The reason we involve Beta Readers is so we can use their feedback to improve our final product. So, it is to our best advantage to set up the entire experience so we are able to gather the best possible information.

That being said, Here is my final product, in time for your summer reading:

Abandoned by his father at birth.

Tormented by neighborhood bullies.

Misunderstood by classmates and teachers.

Then, at seventeen, things begin to change for Marcus. 

A victim of years of rejection due to physical abnormalities and social awkwardness, he finds purpose as the result of an unlikely friendship and faith in God through the power of grace. 

But when past disappointments resurface and create roadblocks to his new life, will Marcus find the strength to extend forgiveness to those who mistreat him?

Will he finally experience the love and acceptance that has eluded him for so long?

Who’s Voice Should I Listen To?

Will people like it? Is it a “page turner”? Are the characters believable?

If my mother were to answer these questions about my soon-to-be published book, she would answer “People will love it. I could hardly put it down!”  I could ask any number of family members and they’d answer the same.  Families.

If I’d pose the same question to my friends, I’d get a similar response.  Except, maybe for a few who read A LOT. They’d expound by adding comments about spelling, grammar, syntax, and verb tense.

Ah, but now, when my critique group is asked for their honest opinions, I get suggestions for improvement, pointing out issues with point-of-view, voice, and so on.

If I enter a writing contest, based on reading my synopsis and 10-15 pages, judges will use a rubric to assess such things as a good “hook”, marketability, professional impact, and pacing. They may even respond to the question of whether, if they were an editor, they would ask to see the entire manuscript, based on reading such a small writing sample.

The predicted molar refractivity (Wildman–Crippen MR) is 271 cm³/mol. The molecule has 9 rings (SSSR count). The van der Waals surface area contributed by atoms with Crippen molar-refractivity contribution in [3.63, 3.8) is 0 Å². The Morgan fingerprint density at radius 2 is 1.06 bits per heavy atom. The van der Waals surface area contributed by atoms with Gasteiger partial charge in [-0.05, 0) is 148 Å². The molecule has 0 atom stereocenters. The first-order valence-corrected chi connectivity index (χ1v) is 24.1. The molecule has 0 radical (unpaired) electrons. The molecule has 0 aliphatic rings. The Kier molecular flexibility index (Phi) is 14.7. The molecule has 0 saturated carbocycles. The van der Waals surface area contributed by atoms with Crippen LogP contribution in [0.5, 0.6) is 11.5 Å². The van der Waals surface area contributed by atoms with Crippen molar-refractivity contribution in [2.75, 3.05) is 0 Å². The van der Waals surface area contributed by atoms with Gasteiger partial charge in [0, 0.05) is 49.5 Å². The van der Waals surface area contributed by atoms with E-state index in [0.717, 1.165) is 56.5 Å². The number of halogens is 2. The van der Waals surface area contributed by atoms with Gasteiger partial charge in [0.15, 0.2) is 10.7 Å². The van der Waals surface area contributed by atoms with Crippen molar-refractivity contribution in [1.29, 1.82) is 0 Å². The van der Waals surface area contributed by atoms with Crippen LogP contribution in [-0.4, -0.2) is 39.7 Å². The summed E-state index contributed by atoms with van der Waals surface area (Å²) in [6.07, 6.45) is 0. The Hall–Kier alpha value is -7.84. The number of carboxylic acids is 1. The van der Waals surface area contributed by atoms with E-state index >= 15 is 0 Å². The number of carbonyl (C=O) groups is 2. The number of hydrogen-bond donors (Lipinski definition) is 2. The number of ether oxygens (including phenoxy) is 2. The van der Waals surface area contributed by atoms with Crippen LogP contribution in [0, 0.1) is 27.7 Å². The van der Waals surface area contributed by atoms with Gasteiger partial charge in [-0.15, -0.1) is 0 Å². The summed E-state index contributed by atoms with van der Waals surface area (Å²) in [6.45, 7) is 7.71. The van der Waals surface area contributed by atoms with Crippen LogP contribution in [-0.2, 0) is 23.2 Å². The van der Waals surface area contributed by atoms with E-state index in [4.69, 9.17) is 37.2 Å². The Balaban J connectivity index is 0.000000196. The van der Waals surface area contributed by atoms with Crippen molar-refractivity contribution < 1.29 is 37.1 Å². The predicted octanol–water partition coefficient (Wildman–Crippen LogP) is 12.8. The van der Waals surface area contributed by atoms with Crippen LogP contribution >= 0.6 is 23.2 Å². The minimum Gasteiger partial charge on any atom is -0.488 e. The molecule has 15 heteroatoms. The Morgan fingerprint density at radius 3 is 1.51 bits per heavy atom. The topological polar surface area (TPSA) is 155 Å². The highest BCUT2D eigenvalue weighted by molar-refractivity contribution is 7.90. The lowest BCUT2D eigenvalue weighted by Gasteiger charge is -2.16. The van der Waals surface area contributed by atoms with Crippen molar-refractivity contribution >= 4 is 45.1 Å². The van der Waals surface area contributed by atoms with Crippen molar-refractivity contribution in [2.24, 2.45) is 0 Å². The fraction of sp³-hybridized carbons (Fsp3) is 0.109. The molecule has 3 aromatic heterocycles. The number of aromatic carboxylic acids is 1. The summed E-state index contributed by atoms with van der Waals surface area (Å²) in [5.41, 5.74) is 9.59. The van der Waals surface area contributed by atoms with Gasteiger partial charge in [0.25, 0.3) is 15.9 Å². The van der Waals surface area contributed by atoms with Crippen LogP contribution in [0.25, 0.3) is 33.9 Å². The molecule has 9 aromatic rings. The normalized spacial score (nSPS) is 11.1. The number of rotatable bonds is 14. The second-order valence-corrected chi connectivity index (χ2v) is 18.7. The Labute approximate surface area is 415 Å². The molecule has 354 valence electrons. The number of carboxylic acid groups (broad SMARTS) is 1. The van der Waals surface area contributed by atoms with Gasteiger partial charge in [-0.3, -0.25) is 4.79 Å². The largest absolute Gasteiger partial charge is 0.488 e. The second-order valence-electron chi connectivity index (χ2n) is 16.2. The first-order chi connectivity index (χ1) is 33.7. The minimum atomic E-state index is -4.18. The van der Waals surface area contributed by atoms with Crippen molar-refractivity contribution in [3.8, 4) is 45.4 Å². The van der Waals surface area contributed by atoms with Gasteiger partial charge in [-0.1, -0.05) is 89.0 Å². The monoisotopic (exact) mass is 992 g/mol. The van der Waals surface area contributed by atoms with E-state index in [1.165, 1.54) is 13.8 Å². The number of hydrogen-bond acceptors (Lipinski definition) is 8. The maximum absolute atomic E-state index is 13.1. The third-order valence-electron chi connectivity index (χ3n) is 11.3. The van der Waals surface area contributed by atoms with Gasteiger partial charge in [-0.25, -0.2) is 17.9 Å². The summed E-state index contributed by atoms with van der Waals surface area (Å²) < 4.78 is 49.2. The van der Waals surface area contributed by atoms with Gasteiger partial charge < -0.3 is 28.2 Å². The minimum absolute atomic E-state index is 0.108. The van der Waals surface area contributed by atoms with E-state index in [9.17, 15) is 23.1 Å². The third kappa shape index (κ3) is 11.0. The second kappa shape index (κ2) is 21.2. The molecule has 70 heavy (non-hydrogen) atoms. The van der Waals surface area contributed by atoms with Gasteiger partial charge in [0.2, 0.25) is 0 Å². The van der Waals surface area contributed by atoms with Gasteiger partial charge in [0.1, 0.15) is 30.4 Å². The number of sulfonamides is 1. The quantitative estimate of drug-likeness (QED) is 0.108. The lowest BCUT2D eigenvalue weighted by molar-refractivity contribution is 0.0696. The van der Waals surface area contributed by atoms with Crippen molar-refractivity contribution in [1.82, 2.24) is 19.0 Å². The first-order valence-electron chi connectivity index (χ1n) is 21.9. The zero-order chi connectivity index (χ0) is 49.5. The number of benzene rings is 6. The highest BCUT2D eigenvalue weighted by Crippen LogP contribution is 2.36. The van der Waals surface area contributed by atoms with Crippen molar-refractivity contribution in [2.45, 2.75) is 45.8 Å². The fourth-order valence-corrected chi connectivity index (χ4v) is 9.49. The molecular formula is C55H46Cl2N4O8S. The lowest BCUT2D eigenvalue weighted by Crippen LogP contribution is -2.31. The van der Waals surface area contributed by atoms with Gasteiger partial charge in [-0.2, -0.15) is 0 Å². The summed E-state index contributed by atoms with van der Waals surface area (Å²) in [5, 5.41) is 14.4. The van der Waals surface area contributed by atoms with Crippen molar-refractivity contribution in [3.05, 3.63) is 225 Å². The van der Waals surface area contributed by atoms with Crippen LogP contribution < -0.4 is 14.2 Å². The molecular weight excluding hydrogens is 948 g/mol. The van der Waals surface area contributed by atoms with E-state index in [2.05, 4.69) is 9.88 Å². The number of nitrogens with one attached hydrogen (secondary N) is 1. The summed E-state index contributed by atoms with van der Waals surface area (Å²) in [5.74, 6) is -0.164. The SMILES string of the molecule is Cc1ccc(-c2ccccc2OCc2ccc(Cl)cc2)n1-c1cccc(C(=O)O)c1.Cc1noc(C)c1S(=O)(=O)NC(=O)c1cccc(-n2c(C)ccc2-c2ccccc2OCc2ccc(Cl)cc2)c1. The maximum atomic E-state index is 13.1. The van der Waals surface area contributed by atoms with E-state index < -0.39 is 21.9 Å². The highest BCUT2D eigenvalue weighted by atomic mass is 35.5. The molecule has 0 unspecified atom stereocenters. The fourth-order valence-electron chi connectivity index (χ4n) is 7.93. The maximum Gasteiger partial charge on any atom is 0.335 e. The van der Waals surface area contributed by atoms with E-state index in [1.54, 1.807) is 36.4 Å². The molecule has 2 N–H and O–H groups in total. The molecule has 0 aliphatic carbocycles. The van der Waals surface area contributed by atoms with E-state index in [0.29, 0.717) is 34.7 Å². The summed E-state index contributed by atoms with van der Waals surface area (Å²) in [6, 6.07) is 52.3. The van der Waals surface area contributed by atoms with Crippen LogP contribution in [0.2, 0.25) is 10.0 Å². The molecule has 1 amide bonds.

From those comments—some from very prejudiced persons—I base my decision as to whether or not my book is ready to send to an editor, a publisher, or whether it is in need of extensive revision. Three groups of people, each with a unique connection to this writer, each with a different focus, each possessing varying degrees of expertise.

So, I’m left with a big decision. Which group, if any, should my professional-writing self listen to? The one with the most expertise? The group of avid readers? Professional judges?

And, if I do listen, do I act on their advice? Do I base my future actions on what they have to say? How much weight do I give their comments over my inner voice—the one that desires to move forward and get that first novel published?

Lots of opinions. Lots of questions. I’m not sure I have the answers—yet.

So, I make a decision to read yet another “how to” book, attend just one more professional conference, sign up for an additional writing course. With added confidence, I  decide to trust

the voice inside my head,

my gut,

my common sense,

what I know to be true.